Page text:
Westpac says Australian home prices will fall for an 'extended period'

Martin Steinthaler / Hoch Zwei / Getty ImagesTwo years, says Westpac.
  • Westpac joins growing list of analysts forecasting an “extended period of falling house prices”.
  • Low rental yields and prospective tax changes over negative gearing and capital gains also killing investor demand
  • Will likely weigh on household spending, keeping GDP growth and inflation soft and official interest rates on hold.

There’s no shortage of analysts out there forecasting further weakness in Australian house prices ahead.

Indeed, AMP Capital, the Commonwealth Bank, HSBC, Morgan Stanley, UBS and Deutsche Bank are all predicting that recent declines will continue for some time yet.

And they’re the only forecasters we know of. There’s likely to be more.

Well, you can now add Westpac Bank to that list. It too sees prices continuing to slide over the next couple of years, led by weakness in Sydney and Melbourne.

“House prices are now falling,” it said in a note released on Wednesday.

“On a six month annualised basis, prices are now falling in Sydney (–7.3%), Melbourne (–1.2%), Perth (–0.4%) and Brisbane (–0.1%).

“We expect an extended period of falling house prices — up to 10% over the course of the next two years — with weakness particularly centred on the Sydney and Melbourne markets.”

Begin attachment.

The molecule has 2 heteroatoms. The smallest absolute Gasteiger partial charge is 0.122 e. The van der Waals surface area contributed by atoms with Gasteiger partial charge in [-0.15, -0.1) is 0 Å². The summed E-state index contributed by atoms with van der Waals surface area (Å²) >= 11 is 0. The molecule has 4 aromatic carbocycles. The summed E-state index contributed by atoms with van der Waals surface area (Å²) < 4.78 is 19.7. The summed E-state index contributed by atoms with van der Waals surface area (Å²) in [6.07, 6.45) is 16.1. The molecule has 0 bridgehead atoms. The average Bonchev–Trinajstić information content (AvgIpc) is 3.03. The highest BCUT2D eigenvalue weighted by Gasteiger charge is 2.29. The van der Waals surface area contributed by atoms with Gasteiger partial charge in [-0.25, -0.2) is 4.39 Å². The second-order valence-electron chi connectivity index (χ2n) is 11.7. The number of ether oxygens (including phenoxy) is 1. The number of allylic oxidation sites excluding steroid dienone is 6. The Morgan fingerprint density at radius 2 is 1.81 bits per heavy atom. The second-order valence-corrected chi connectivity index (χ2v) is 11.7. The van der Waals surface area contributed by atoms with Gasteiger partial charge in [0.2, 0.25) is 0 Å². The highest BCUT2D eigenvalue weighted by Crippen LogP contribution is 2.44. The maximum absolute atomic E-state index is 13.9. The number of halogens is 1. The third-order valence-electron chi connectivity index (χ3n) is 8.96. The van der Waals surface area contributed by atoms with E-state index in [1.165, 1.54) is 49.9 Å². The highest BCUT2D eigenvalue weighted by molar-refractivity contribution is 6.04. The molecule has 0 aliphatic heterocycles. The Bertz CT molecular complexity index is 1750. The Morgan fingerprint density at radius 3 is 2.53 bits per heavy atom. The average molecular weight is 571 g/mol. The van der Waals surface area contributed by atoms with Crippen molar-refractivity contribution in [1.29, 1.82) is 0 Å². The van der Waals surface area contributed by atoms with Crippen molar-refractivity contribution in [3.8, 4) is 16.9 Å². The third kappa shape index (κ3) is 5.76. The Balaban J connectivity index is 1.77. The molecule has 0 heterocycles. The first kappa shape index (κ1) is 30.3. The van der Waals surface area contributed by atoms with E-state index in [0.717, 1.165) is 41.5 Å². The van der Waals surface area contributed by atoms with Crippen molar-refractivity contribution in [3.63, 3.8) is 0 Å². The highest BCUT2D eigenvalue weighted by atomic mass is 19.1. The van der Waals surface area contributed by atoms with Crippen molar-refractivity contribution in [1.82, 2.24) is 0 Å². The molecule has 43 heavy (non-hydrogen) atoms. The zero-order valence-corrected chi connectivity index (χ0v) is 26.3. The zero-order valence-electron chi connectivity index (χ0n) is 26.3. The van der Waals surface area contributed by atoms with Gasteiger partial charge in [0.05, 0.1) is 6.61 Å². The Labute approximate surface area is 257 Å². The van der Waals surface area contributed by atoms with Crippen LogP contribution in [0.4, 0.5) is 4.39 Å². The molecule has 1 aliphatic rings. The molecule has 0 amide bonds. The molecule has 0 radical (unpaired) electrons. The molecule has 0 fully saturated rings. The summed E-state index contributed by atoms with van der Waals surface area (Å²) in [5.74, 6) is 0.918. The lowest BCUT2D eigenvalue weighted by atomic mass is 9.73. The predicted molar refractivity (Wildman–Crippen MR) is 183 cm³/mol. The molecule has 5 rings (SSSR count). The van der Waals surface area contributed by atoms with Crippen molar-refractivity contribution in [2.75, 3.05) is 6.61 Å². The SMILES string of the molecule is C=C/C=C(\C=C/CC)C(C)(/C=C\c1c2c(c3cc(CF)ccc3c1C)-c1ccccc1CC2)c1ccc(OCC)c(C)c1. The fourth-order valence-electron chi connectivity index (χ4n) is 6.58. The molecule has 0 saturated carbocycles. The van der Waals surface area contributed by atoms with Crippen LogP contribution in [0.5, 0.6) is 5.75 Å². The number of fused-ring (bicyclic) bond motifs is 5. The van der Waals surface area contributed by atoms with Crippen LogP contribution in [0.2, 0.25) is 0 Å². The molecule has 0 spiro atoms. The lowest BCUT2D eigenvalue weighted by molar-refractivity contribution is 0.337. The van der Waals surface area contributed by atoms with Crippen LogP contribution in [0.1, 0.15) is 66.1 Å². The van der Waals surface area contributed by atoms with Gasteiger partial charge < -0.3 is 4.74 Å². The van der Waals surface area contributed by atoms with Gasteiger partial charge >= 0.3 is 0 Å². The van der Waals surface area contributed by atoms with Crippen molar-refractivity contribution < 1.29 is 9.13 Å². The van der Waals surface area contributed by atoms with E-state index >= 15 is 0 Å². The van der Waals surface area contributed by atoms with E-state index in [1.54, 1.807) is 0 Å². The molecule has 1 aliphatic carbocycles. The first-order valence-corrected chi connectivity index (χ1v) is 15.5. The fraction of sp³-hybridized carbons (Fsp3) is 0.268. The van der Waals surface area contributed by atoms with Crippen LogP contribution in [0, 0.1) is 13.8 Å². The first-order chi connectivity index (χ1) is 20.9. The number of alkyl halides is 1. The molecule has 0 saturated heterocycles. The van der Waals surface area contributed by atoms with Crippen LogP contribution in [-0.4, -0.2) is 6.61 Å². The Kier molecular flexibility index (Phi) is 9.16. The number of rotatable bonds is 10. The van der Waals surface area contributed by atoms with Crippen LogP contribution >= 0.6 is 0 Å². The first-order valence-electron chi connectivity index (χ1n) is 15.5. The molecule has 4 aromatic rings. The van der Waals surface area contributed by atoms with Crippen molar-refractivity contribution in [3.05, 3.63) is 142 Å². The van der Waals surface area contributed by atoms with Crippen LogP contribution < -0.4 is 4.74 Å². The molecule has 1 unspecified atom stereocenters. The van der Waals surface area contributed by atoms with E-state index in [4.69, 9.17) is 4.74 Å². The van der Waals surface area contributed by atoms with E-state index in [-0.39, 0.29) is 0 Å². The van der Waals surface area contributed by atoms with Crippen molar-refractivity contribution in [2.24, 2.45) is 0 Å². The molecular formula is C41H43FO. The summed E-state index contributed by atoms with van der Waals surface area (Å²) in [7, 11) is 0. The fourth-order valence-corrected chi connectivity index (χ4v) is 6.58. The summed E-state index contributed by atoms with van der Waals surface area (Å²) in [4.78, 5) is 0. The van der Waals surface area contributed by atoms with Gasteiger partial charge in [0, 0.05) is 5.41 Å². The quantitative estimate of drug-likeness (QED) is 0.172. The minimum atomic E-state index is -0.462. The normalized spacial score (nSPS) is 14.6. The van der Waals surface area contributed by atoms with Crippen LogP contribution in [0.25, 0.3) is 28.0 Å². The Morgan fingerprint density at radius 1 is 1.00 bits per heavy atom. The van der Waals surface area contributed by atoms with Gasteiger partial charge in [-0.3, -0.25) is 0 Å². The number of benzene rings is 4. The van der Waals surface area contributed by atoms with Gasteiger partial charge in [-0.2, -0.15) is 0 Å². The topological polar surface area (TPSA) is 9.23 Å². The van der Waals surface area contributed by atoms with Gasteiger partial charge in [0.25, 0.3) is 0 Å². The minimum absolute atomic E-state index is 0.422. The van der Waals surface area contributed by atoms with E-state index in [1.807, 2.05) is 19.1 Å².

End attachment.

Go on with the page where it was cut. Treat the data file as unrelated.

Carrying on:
Westpac says there’s not one but many factors that are likely to contribute to further weakness, including tighter lending standards.

“[APRA’s] macroprudential policies are restricting interest only loans and tighter guidelines for all new loans are slowing house prices and credit growth,” it says.

“In previous cycles the authorities have relied on raising interest rates to slow the highly cyclical housing market.

“This time, the same effect has been achieved by the regulator as banks have independently raised loan rates, foreign demand has slowed, and regulations have significantly squeezed the availability of credit.”

It says these headwinds for prices will continue for the foreseeable future as the supply of credit is expected to “tighten markedly”.

Along with slower growth in housing credit, Westpac says low rental yields and prospective tax changes over negative gearing and capital gains have also impacted investor demand.

Given the expectation of further weakness in prices, it says household spending could also slow, increasing the risk that Australian economic growth may underwhelm given it’s the largest part of the economy by some margin.

“This will represent a considerable change in the ‘atmospherics’ around housing wealth and may weigh further on prospects for consumer spending,” it says.

“While the wealth effect was modest in the period of rising house prices it is reasonable that there will be a more marked effect through the downswing.”

As such, Westpac expects GDP growth and inflation will remain soft, seeing the RBA refrain from lifting interest rates until at least 2020.

“We are much more cautious than official forecasts [from the RBA and Treasury] on the consumer, residential construction and equipment investment,” it says.

“Our advice to customers throughout 2017 has been to expect Australia’s growth rate to likely be anchored below trend in both 2018 (2.7%) and slowing to 2.5% in 2019.

“The official cash rate will remain on hold in both 2018 and 2019.”

Australia’s trend growth rate is deemed by many to sit between 2.75% to 3%. Both the RBA and Australian Treasury are forecasting that GDP growth will accelerate to an above-trend level this year and next.

NOW READ: New research shows the top end is hurting the most in Australia’s property downturn

SEE ALSO: RBA’s Ian Harper says if rates need to rise, ‘who cares what’s happening to house prices’

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